Overview of mercury dry deposition, litterfall, and throughfall studies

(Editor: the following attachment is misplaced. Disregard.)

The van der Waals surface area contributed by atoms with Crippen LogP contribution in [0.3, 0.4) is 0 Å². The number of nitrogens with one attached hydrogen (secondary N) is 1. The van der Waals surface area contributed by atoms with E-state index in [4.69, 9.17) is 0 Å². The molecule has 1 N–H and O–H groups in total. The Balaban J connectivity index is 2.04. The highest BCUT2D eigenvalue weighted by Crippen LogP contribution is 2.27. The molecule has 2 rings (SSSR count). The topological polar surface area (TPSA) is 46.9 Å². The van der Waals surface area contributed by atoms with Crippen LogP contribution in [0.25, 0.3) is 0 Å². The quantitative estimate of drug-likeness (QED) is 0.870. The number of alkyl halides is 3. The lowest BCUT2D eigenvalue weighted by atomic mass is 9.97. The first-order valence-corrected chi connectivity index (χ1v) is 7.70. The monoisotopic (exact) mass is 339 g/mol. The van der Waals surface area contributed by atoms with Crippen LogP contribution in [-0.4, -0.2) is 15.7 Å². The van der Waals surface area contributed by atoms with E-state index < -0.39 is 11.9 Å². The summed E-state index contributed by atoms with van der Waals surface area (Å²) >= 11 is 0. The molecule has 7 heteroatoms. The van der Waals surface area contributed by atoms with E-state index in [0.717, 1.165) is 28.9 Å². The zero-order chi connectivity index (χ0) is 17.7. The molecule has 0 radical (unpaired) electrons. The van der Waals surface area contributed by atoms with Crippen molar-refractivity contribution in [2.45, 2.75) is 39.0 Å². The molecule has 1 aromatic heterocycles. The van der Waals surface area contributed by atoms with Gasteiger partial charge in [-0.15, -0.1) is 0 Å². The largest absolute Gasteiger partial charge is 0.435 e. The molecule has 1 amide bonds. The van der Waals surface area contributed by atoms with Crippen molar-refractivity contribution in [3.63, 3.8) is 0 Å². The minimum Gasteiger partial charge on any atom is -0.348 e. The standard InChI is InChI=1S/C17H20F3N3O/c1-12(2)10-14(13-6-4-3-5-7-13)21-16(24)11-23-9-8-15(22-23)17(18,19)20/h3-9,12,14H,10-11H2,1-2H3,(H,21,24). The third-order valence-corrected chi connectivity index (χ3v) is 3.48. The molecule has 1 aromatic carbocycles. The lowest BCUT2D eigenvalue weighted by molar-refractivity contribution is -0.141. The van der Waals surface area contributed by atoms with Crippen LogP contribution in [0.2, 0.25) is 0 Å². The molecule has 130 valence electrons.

Abstract. The current knowledge concerning mercury dry deposition is reviewed, including dry-deposition algorithms used in chemical transport models (CTMs) and at monitoring sites and related deposition calculations, measurement methods and studies for quantifying dry deposition of gaseous oxidized mercury (GOM) and particulate bound mercury (PBM), and measurement studies of litterfall and throughfall mercury. Measured median GOM plus PBM dry deposition in Asia (10.7 µg m−2 yr−1) is almost double that in North America (6.1 µg m−2 yr−1) due to the higher anthropogenic emissions in Asia. The measured mean GOM plus PBM dry deposition in Asia (22.7 µg m−2 yr−1), however, is less than that in North America (30.8 µg m−2 yr−1). The variations between the median and mean values reflect the influences that single extreme measurements can have on the mean of a data set. Measured median litterfall and throughfall mercury are, respectively, 34.8 and 49.0 µg m−2 yr−1 in Asia, 12.8 and 16.3 µg m−2 yr−1 in Europe, and 11.9 and 7.0 µg m−2 yr−1 in North America. The corresponding measured mean litterfall and throughfall mercury are, respectively, 42.8 and 43.5 µg m−2 yr−1 in Asia, 14.2 and 19.0 µg m−2 yr−1 in Europe, and 12.9 and 9.3 µg m−2 yr−1 in North America. The much higher litterfall mercury than GOM plus PBM dry deposition suggests the important contribution of gaseous elemental mercy (GEM) to mercury dry deposition to vegetated canopies. Over all the regions, including the Amazon, dry deposition, estimated as the sum of litterfall and throughfall minus open-field wet deposition, is more dominant than wet deposition for Hg deposition. Regardless of the measurement or modelling method used, a factor of 2 or larger uncertainties in GOM plus PBM dry deposition need to be kept in mind when using these numbers for mercury impact studies.